Head coach Brett Brown wants Embiid to become the “crown jewel” of the defense. Embiid, who stands at a towering 7-foot-2, 275 pounds, is ready to embrace those expectations. He has studied tape of Tim Duncan, Hakeem Olajuwon and Patrick Ewing, among others. Embiid likes the game of Marc Gasol and appreciates how DeAndre Jordan communicates as a big man. 

“I love playing defense,” he said. “I hate when the other team scores.”

Embiid's debut will be the culmination of years of work. Now that the season is approaching, he is eager to count down the days. 

“I’m really excited,” Embiid said. “I’ve gone through a lot and it’s been two years. The fact that I’m healthy now and ready to get back on the court, I just can’t wait.”

Inside Doop: Union inch closer to playoffs after tie in Toronto

Inside Doop: Union inch closer to playoffs after tie in Toronto

The Union left the country for a big game over the weekend and did not return to the United States with a win as they hoped.

But they did come back with a hard-earned point against the top team in the conference as well as the first MLS goal from their marquee summer signing, while inching closer to the playoffs. Here’s a look at Saturday’s 1-1 draw with the Toronto FC and what lies ahead with three regular-season games left.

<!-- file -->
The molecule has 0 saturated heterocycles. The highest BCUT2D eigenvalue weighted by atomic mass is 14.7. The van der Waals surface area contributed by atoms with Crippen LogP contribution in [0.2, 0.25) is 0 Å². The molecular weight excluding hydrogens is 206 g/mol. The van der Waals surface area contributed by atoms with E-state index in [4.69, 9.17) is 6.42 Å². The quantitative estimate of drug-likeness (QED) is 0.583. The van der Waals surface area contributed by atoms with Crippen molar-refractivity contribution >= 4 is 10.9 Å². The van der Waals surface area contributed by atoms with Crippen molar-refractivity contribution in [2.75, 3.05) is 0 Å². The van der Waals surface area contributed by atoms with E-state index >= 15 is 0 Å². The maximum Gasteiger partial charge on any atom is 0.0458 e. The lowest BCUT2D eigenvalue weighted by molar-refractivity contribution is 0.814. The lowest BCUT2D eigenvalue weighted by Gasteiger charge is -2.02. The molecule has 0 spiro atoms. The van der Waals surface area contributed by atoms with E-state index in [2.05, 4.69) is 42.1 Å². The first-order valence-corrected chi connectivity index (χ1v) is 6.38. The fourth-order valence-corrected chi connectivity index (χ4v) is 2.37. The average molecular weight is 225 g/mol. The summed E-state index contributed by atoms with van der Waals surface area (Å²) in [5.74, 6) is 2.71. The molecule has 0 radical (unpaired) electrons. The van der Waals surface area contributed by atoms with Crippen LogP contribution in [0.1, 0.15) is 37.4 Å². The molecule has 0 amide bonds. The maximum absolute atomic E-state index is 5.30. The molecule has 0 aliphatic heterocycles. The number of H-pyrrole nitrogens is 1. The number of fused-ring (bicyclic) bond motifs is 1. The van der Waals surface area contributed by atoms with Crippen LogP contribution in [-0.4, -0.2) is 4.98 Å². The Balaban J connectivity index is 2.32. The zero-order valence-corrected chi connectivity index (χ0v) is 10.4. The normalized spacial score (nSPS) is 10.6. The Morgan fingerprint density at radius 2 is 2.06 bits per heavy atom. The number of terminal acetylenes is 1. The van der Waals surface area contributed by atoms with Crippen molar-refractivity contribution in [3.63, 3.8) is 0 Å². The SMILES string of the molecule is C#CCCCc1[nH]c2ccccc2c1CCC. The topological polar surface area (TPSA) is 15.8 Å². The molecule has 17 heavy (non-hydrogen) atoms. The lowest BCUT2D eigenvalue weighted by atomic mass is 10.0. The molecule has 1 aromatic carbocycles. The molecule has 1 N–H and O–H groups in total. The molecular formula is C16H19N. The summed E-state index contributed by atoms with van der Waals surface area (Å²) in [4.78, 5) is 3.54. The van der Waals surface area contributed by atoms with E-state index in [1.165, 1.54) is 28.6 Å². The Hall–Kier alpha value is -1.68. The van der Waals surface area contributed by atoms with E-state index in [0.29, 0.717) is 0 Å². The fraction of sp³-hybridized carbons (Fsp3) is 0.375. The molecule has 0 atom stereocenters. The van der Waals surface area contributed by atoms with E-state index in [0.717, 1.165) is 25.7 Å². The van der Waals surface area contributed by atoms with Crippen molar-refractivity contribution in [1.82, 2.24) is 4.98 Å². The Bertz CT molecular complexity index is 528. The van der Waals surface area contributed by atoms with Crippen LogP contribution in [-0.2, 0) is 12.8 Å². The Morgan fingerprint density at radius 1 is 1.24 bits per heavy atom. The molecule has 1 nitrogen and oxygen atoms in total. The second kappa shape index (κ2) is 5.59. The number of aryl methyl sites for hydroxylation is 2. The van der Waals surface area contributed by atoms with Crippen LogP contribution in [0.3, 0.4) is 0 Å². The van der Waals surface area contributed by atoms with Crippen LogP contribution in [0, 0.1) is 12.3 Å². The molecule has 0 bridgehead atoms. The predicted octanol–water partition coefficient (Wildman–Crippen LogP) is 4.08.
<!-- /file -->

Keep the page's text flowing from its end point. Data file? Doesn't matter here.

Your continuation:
Three thoughts about Saturday’s game
1. It took Alejandro Bedoya almost two months to score his first MLS goal … but what a goal it was. After collecting a pass from Fabian Herbers midway through the first half (just barely avoiding being offside), the U.S. national team starter took one dribble and fooled goalkeeper Clint Irwin with a clever chip over his head and into the net. You don’t see those kind of chip goals often and when you do, they’re usually delivered by big-time playmakers — the kind of guys the Union don’t usually have but do now with Bedoya. Head coach Jim Curtin’s decision to play Bedoya at the No. 10 attacking midfield spot with Tranquillo Barnetta injured also paid big dividends and showed the Union have more midfield options going into the playoffs … and into next season.